Cinnamon Toast Crunch

Cinnamon Toast Crunch

Cinnamon Toast Crunch (previously called Cinnamon Grahams in the UK but then called Curiously Cinnamon before becoming Cinnamon Grahams again, known as Croque-Cannelle in French Canada) is a brand of breakfast cereal produced by General Mills and Nestle. The cereal was first produced in 1984. Cinnamon Toast Crunch aims to provide the taste of cinnamon toast in a crunch cereal format. The cereal consists of small squares or rectangles of wheat and rice covered with cinnamon and sugar. Because of its rice content, when immersed in milk, one can hear "snap" sounds coming from it, similar to Rice Krispies. The product is currently marketed with the mascot of a jolly baker named Chef Wendell.

Chef Wendell has appeared in several children's books, including "Chef Wendell, Where Are You?"



A bowl of Cinnamon Toast Crunch.

Originally the cereal featured plain squares but currently features an artificial "cinnamon swirl" coloration in each piece. Starting in 1987 there were three animated bakers as the mascots, none of which were originally named; the two besides Wendell are sometimes incorrectly credited as Bob and Quello. The other two bakers were considerably more youthful in appearance than Wendell. One of them was tall and thin with brown hair and the other had black hair and a stocky build.[1] According to an inquiry response from General Mills Customer Service:

"These little guys were cute bakers complete with chef hats and aprons. Wendell was the only baker that was named, and due to consumer feedback, we chose to feature him as the 'Cinnamon Toast Baker' where he has remained in this title role since 1991."


The cereal's original slogan was "I'm feeling like Cinnamon Toast Crunch." During this time, the three bakers were the mascots, it had no real slogan, but it featured the three bakers singing the cereal's name with each baker singing one word in its title. Starting in 1995, it was given the slogan: "The taste you can see." In January 2007, Cinnamon Toast Crunch experimented with a new slogan, "It's That Intense," but switched back after poor reception. In 2009 the slogan became "Crave those crazy squares".


Current advertisements for this cereal portray adults in some form unable to "see what makes them so popular", the adult guesses something completely off the wall, and usually related to the adult's profession, whereby the kids correct them and loudly say "It's the cinnamon sugar swirls in every bite!". However, the cereal is also currently advertised directly to adults, as a healthy breakfast choice with a great taste they grew up with. They also advertise Cinnamon Grahams with Golden Grahams which features two brothers arguing over which is best, Golden or Cinnamon Grahams. As of 2010, the advertisements include usually 2 cinnamon toast crunch cereal pieces themselves and the result is always one eating the other.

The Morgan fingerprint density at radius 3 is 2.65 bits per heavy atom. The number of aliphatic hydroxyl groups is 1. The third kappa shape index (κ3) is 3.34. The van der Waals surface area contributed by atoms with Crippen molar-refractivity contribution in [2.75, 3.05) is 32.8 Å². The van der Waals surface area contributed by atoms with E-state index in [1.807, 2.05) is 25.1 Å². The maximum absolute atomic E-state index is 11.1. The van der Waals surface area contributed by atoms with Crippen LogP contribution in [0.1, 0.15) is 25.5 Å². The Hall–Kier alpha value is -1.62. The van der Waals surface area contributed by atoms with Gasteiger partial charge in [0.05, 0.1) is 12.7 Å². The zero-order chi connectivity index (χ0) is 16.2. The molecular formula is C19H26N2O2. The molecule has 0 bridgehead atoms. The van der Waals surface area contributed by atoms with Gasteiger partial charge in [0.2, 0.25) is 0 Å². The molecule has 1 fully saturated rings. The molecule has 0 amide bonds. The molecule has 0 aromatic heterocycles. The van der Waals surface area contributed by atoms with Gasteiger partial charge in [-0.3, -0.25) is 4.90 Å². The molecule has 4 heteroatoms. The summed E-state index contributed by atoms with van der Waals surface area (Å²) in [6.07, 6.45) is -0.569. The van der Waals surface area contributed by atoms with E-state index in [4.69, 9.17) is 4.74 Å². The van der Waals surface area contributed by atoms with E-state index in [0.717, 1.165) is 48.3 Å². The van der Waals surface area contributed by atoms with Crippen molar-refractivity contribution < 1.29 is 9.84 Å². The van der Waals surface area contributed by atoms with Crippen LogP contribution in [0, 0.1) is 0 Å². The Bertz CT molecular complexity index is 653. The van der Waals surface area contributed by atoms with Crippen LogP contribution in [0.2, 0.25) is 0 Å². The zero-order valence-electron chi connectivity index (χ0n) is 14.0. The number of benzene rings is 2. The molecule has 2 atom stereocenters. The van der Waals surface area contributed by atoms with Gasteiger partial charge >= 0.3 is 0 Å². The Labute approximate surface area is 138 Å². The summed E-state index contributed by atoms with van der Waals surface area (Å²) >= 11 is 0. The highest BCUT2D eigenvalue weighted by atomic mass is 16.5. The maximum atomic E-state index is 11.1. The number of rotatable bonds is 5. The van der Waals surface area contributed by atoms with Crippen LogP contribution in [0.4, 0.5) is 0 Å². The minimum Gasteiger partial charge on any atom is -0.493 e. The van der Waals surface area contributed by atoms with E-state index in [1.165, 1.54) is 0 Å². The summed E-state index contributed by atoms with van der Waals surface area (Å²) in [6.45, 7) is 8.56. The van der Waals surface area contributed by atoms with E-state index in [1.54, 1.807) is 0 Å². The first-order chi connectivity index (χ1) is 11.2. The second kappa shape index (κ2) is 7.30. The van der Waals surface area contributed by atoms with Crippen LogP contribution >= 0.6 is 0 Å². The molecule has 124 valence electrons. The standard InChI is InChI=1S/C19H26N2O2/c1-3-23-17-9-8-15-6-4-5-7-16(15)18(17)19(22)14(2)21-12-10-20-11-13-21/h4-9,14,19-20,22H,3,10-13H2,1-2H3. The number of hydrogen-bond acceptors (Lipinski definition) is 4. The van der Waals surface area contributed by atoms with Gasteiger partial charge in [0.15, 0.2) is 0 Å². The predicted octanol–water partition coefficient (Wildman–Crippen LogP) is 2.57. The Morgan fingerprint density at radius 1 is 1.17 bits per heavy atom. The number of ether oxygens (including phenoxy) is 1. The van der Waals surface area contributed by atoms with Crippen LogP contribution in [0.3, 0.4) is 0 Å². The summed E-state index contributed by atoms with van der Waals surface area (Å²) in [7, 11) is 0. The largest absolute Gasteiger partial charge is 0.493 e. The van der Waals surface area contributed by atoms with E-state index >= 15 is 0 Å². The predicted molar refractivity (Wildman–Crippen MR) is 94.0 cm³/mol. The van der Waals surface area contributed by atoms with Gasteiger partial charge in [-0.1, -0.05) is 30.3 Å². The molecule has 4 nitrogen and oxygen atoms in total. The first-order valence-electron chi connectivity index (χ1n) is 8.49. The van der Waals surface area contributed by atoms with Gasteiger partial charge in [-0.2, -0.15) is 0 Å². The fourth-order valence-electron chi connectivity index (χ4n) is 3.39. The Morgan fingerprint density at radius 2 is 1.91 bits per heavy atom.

Spin-offs of the cereal

There have been two off-shoots of the cereal: French Toast Crunch in 1996 and Peanut Butter Toast Crunch in 2005. French Toast Crunch was usually shaped like many little French toast slices, reminiscent of the style of Cookie Crisp. More recently, it resembles Cinnamon Toast Crunch, only lighter in color. Peanut Butter Toast Crunch was a cereal consisting of flakes similar but darker to Cinnamon Toast Crunch. This cereal was discontinued by 2006. French Toast Crunch was discontinued in May 2008. It was re-introduced into Canada later on. As another offshoot, Monopoly Cereal was a limited edition product created in April 2003 by General Mills. The cereal was like Cinnamon Toast Crunch but with the addition of marshmallows based on the pieces in the Monopoly game, such as houses and hotels.

Nutrition Facts

One serving of Cinnamon Toast Crunch cereal, equal to ¾ cup or 31 g, has 130 calories, or 170 calories with ½ cup of skim milk. A single serving has 3 g of total fat, no cholesterol, 220 mg of sodium and 45 mg of potassium. One serving has 25 g of total carbohydrates with 2 g of dietary fiber, 10 g of sugars and 13 g of other carbohydrates, along with 1 g of protein.


External links

Wikimedia Foundation. 2010.

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